Great product! I wonder how they test this product...in the simulated lab environment? Or did they wait for the storms to perform field test?:-)
How accurately can it predict the location where the lightning is going to strike?
Sorry, a spark gap is very unreliable and short-range--it may tell you when lightning hits directly or very close to it, but it won't sense lightning at some distance. To do that, you need to sense the EM field of the lightning. By the time the spark gap flashes over, it will be too close to you and too late to do anything in anticipation.
Plus, it will depend on placement, whatever "antenna" you are using, and many other factors.
Keep in mind that a typical gap's sparkover threshold is about 5-10 kV/cm--so, how big is your gap, and how close/strong does the lightning have to be to jump that gap?
A spark gap makes a good lightning arrestor, but not a detector, sorry
[An aside: [snip] April 2002 QST "A Lightning Detector for the Shack"]
Once upon a time, I read a fascinating article in a old hardcover compendium of C.L. Strong's "Amateur Scientist" columns from /Scientific American/; the EM pulses were termed 'spherics (from "atmospheric"), and a vacuum-tube detector circuit was described.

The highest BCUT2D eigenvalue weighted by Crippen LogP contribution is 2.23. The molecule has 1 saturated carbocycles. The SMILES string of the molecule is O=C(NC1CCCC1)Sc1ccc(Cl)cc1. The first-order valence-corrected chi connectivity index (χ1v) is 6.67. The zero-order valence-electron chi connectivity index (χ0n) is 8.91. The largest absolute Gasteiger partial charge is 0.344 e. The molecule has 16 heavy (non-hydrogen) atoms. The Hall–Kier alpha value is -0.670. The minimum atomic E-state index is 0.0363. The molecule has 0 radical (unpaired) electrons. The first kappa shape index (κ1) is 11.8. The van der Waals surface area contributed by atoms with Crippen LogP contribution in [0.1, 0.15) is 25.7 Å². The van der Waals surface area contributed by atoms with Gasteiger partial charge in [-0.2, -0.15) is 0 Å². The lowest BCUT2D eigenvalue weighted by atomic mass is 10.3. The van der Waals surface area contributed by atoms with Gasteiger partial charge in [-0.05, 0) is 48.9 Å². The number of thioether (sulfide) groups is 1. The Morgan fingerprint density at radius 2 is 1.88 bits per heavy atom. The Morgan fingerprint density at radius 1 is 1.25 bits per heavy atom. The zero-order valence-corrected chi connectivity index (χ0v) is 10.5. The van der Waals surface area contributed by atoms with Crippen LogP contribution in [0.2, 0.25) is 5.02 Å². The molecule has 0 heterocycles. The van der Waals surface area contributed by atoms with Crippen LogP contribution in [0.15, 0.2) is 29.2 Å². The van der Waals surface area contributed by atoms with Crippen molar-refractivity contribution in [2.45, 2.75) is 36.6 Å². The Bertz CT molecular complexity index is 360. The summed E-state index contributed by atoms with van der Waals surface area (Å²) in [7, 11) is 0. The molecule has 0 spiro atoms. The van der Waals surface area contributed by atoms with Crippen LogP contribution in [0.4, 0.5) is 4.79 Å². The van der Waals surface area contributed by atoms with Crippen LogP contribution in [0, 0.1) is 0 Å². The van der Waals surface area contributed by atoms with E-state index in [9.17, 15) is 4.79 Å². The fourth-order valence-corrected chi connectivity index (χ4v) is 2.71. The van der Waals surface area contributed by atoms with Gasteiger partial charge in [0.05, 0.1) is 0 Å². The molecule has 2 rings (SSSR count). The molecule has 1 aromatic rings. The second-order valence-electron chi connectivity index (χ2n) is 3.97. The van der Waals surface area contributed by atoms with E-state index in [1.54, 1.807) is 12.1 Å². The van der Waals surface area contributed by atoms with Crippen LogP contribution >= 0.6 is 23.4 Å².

I suppose that the AS3935 will also detect EMP from nuclear explosions -- God forbid...
Living on a hill in Salt Lake City, I used to use a vacuum tube am radio, tuned between stations, to monitor the August thunderstorms. Many broad-ranging storms produce a strike per second. The sensitivity was such that I could hear many strikes which did not accompany a visible flash, but in general the closer the arc the louder the sound pulse. In every case I saw a strike (most cloud-to-cloud with some I estimated to be 15 to 20 miles distant), I could instantly hear the rf noise.
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